Why is my child falling down so much?
When to be concerned about your child’s falling
As you watch your little one walking or running during play, you may ask yourself, “Is my child falling too much?”
Children initially begin to walk between the ages of 12 and 15 months. In the early stages of walking, you may notice your child “waddling” with their feet wide and their arms out like an airplane. Once a child has become more comfortable with walking, you may notice them becoming “brave” and attempting to walk fast or even run. As a child goes through these stages of development, you may find your him or her falling several times during the day.
It’s normal for children to fall frequently as they are learning to walk. In the early stages of walking/running, a child is learning to plan movements, find their balance and explore new-found independence.
As children gain more control of their body, you will find they begin to walk with a narrower base and their arms are at their side. A child will walk/run with decreased hesitance and you should notice less falls. This will occur within the first 2-3 years of learning to walk.
When should you be concerned about your child’s falling? There are many different reasons why children lose their balance throughout the day.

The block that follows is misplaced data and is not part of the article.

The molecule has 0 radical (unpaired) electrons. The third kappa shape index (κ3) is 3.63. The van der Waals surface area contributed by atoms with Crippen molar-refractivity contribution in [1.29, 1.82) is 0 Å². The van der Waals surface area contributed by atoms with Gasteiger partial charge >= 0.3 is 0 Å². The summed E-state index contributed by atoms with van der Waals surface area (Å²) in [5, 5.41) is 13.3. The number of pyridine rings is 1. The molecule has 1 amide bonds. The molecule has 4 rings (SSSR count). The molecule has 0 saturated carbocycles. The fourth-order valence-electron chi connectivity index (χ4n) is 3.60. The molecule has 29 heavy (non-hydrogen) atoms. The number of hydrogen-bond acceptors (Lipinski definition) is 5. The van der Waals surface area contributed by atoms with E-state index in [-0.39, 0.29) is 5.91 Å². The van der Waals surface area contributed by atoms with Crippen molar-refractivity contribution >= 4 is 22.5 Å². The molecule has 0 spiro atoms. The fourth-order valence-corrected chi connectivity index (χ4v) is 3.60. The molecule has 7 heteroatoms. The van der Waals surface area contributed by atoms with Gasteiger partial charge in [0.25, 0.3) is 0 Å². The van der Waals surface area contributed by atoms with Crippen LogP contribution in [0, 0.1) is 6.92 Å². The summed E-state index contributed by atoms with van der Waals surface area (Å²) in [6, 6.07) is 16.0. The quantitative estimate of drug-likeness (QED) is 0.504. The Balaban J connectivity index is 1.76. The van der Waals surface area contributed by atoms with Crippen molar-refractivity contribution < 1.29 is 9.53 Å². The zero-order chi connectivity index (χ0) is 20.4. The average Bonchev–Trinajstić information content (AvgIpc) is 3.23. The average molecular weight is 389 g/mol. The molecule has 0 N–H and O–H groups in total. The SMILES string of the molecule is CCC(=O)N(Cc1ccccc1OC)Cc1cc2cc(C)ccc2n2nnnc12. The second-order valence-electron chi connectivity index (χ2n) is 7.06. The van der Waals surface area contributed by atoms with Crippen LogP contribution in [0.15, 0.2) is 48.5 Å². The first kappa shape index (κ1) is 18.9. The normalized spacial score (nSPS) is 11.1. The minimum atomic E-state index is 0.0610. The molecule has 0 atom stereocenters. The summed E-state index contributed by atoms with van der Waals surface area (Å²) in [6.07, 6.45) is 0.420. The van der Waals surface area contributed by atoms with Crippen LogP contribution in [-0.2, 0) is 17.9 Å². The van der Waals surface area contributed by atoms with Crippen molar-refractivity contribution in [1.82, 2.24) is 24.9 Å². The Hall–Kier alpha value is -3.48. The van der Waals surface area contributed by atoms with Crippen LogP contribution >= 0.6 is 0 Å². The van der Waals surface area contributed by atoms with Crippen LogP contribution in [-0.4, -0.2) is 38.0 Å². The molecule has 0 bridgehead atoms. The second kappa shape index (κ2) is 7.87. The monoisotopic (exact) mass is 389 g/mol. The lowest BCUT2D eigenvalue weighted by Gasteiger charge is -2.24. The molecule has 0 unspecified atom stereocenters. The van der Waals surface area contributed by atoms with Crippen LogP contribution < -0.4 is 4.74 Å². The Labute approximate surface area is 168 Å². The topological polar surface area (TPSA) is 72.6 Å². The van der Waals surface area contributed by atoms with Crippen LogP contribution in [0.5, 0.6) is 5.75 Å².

- Pay attention to when your child is falling and ask yourself a few simple questions:
- Did the type of shoe he or she is wearing change? Often times children have difficulty finding their foot placement with new shoes, especially ones that are heavy (such as a boot) or non-supportive (such as a sandal or slip-on shoe.
- Are they only falling when reaching a curb or changing surfaces? Sometimes vision can play a big role in a child’s ability to maintain balance with walking and running. If you suspect a visual deficit, you should contact an eye care specialist.
- Does your child only fall when playing with peers their age? Children have to think constantly about their next move when walking/running during play. You may find that they will trip or fall when attempting to keep up with peers their age. This could be the cause of decreased coordination, meaning they are having a difficult time organizing movements during play, causing them to fall.
- Try to pay attention to how your child is falling, sometimes a child may have a difficult time clearing their toes when walking/running and will fall. This would be good to mention to your pediatrician for possible referral to a physical therapist.
If your child is falling more than 10 times per day and doesn’t fit into the above categories, it may be beneficial to talk to your pediatrician about a physical therapy evaluation to assess your child’s needs.
About the author
Morgan Hubbard, PT, DPT, is a physical therapist at Cook Children's. Physical therapy at Cook Children's focuses on large motor and functional skils to enhance development, restore function and prevent disability from pediatric conditions, illness or injury. Cook Children's has Rehabilition Services in locations in Fort Worth, Hurst and most recently in Mansfield. If you would like to schedule an appointment or speak to our staff, please call 682-885-4063.